Study: Modified immunotherapy may work in advanced breast cancer

Dec. 31 (UPI) -- Women with advanced breast cancer may have a new weapon in their fight against the disease -- a modified form of immunotherapy.

CAR-T immunotherapy, in which T cells from a patient's immune system are modified to target cancer cells, has been most effective in the treatment of B-cell leukemia or lymphoma, both of which are cell-based, rather than solid-tumor cancers like breast cancer.


Adding a molecule found in immune cells called cGAMP to standard CAR-T boosts its efficacy in breast cancer by encouraging the body's immune cells to attack solid tumors, according to the authors of a study published Thursday by the Journal of Experimental Medicine.

The success of this boosted CAR-T in mice used for the study may be a potential "game changer," researchers said.

"Our approach offers a new way to enhance the function of CAR-T cells in breast cancer that leads to tumor elimination in the majority of animals treated," study co-author Dr. Jonathan S. Serody told UPI.

"To our knowledge, this approach offers the first way to provide curative therapy to treat advanced breast cancer using CAR-T cells, [as] previous approaches have not successfully treated advanced breast cancer," said Serody, director of the immunotherapy program at the University of North Carolina's Lineberger Comprehensive Cancer Center.


In CAR-T therapy, cancer-fighting T cells are harvested from the blood of cancer patients and augmented with a chimeric antigen receptor, or CAR, which targets the proteins in cancer cells, breaking them down, according to the American Cancer Society.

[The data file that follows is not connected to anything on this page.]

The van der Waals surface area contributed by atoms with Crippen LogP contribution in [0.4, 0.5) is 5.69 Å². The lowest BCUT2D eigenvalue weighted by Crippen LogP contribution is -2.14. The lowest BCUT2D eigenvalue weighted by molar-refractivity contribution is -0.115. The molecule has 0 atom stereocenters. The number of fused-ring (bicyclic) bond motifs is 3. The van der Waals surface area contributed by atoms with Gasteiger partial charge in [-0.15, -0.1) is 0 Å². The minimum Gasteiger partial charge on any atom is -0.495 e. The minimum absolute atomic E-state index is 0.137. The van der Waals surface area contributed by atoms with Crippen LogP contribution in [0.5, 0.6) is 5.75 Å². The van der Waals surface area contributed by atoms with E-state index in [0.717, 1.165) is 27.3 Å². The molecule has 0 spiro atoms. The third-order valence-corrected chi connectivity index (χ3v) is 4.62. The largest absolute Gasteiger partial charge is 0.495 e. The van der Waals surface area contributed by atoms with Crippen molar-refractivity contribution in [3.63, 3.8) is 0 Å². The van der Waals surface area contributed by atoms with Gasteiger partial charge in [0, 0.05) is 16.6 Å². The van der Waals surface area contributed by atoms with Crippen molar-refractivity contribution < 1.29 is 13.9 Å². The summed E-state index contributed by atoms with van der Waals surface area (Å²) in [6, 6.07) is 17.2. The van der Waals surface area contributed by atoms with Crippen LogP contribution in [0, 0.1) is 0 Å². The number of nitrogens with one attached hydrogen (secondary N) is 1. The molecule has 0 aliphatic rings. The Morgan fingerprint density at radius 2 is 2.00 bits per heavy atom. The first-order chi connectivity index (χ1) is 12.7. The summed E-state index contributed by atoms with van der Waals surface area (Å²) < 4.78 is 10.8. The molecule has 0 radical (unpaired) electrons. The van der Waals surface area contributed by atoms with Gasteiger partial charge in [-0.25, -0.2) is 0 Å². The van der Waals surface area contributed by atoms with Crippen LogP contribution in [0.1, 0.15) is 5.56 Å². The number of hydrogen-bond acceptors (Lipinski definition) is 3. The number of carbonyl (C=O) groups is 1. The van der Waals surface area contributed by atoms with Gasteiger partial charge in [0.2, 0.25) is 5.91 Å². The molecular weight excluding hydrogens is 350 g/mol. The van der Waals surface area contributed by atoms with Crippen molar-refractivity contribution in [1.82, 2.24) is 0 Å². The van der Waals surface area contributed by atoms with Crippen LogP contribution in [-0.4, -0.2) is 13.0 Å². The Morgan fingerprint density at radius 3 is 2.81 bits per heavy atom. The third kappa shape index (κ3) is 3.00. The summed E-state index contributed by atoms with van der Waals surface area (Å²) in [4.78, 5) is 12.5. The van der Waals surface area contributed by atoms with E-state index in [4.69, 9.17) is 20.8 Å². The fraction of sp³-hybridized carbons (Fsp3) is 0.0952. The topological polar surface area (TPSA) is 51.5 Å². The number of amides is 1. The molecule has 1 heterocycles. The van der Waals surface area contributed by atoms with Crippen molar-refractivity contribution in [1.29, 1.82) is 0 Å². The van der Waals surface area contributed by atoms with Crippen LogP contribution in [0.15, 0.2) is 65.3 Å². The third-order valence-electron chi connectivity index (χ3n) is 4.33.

The T cells are then returned to the patient, via infusion.

For CAR-T cell therapy to be effective, T cells infused back into patients have to be able to go to the site of a tumor, which doesn't happen in the case of solid tumors such as breast cancers.

For the study, using mice with breast cancer, mice injected with cGAMP-boosted CAR-T therapy produced more T cells that migrated to the tumor site, reducing tumor growth and improving survival, according to the researchers.

cGAMP is known to be a stimulator of genes that strengthen the human immune response to tumors, the researchers said.

They hope to study the approach in humans by 2022, starting with patients with head and neck cancers first. If it shows promise in these patients, they will try it in those with breast cancer, Serody said.

"There does appear to be a slight increase in toxicity from the CAR-T cells using this approach compared to previous approaches used to treat breast cancer [but] this toxicity is common for patients with leukemia or lymphoma and there are ... approaches to manage this side-effect," he said.


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